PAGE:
The Moving Ahead for Progress in the 21st Century (or “MAP-21”)Act,  S. 1813, continues Federal surface transportation programs, which create a demand for surveying, mapping and other geospatial data, technologies and services.  The Senate bill changes current law by attempting to improve the efficiency of the regulatory review process for transportation projects and leveraging private sector financial resources through expansion of the Transportation Infrastructure Finance and Innovation Act (TIFIA) program. TIFIA provides Federal credit assistance in the form of direct loans, loan guarantees, and standby lines of credit to finance surface transportation projects of national and regional significance. The bipartisan bill was introduced by Chairwoman Barbara Boxer (D-CA), Sen. Jim Inhofe (R-OK), the panel’s ranking GOP member, as well as Sen. Max Baucus (D-MT), and Sen. David Vitter (R-LA), chairman and ranking Republican, respectively, of the Highway Subcommittee.

Meanwhile, efforts to identify new transportation funding sources may be bearing fruit in the House of Representatives. There are reports the House Transportation and Infrastructure Committee chairman, Rep. John Mica (R-FL), and House Speaker John Boehner (R-OH) are nearing agreement on up to $15 billion more per year in oil development revenues, including those from drilling offshore and in Alaska.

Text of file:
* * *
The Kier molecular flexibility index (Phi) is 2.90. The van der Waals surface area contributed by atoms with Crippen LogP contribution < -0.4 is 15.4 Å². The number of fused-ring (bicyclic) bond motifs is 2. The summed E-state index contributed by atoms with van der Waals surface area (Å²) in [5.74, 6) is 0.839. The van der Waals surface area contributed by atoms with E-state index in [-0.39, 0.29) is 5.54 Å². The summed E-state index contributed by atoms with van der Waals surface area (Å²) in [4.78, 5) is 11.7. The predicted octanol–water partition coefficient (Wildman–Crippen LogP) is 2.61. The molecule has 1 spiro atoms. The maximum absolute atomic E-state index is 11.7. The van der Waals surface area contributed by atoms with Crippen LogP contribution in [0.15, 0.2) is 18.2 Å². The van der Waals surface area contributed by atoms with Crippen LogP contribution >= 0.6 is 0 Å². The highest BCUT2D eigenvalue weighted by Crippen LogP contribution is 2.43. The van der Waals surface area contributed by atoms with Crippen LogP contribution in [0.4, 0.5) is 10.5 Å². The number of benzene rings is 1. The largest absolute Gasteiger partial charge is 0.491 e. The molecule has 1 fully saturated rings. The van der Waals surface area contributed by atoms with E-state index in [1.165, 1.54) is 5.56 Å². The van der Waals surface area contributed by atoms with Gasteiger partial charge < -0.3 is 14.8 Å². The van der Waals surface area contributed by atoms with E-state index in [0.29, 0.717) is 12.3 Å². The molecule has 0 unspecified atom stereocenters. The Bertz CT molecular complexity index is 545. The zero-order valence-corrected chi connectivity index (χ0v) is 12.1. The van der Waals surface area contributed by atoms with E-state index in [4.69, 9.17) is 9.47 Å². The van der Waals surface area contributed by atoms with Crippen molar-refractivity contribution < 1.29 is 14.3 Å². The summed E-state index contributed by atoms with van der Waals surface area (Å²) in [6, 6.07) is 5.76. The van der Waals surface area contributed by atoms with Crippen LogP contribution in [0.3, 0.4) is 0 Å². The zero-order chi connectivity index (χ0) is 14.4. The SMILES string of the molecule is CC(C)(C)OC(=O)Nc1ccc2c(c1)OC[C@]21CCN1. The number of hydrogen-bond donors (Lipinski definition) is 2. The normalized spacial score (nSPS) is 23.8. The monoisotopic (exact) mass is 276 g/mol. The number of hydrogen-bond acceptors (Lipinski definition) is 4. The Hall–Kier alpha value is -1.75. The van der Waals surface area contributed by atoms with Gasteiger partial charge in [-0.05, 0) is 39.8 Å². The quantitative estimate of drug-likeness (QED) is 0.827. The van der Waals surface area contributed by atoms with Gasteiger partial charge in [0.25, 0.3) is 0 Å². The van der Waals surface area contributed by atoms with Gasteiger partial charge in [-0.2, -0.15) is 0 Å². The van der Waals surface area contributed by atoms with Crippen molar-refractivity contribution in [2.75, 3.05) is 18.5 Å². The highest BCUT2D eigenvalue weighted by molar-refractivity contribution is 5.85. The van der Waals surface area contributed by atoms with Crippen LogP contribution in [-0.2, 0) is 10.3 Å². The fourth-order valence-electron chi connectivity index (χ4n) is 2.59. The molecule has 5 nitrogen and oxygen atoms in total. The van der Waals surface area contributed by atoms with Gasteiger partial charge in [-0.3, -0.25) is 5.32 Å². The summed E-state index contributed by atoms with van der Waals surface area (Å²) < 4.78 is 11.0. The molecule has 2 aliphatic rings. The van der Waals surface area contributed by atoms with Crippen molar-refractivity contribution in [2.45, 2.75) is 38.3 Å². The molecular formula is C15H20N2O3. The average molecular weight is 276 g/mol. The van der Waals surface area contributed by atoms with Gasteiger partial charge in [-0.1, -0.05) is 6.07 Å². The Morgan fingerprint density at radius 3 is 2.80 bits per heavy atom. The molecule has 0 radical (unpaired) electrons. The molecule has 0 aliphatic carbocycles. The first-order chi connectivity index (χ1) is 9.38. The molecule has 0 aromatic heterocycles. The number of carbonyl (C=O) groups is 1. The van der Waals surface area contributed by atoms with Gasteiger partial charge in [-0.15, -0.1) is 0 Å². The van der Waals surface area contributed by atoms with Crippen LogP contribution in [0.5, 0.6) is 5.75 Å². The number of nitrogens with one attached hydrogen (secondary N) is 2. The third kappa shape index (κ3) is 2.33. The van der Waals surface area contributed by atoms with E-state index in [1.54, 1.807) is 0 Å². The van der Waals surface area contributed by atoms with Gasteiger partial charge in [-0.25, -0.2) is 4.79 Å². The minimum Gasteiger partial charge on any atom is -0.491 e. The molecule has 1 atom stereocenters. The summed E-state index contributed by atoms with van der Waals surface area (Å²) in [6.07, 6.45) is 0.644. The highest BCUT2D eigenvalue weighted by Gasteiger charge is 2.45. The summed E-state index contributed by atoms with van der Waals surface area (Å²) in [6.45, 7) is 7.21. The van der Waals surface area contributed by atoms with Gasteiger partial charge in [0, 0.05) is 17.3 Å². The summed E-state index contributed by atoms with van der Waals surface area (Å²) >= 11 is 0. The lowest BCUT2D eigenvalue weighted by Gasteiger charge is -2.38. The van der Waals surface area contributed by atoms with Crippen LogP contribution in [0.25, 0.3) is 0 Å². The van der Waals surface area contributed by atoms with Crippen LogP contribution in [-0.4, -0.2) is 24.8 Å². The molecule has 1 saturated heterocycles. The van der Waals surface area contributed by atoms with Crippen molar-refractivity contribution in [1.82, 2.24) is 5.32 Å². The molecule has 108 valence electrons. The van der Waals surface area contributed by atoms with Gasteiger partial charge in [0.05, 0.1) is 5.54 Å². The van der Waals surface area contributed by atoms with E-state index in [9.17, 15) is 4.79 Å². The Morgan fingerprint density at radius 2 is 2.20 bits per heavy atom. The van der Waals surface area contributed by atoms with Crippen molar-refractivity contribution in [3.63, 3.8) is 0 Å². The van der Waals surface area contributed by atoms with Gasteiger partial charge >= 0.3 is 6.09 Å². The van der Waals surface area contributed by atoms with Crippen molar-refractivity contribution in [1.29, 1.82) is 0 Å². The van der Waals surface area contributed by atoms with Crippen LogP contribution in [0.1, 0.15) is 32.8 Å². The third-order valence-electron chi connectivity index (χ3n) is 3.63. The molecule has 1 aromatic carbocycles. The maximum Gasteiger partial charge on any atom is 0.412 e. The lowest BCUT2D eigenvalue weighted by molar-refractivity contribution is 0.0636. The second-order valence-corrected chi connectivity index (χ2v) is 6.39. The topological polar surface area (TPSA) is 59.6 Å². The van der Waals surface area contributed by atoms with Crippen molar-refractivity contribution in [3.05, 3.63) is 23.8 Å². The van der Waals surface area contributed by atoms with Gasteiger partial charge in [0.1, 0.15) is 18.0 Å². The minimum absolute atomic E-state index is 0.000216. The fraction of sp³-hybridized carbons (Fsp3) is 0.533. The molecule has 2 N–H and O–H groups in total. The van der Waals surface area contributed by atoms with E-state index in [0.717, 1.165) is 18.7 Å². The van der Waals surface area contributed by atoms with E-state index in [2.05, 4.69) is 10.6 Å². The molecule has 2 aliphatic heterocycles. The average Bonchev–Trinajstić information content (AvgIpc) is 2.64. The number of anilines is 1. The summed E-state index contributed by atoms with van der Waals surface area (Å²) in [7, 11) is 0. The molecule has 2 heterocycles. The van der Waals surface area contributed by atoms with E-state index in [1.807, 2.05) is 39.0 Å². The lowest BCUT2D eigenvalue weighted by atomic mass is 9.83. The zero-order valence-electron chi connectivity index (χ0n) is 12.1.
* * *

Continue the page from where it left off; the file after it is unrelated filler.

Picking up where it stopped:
“There’s a natural link between the two. As we develop new sources of American energy, we’re going to need modern infrastructure to bring that energy to the market,” Boehner stated on his website on Thursday, Nov. 3.

This is would be a major change from earlier this year, when the newly elected Republican Majority in the House adopted a new rule that transportation spending would be limited to the approximately $35 billion annually that flow from Federal gas tax receipts.

Mica has a draft bill that has not yet been made public, but a 22-page summary has been released. The bill includes numerous provisions that provide for an expanded private sector role in the Federal-state transportation program.  MAPPS has been working with members of the House committee on provisions regarding the private surveying, mapping and geospatial community.

The House Transportation and Infrastructure Committee could mark up a bill in the next few weeks.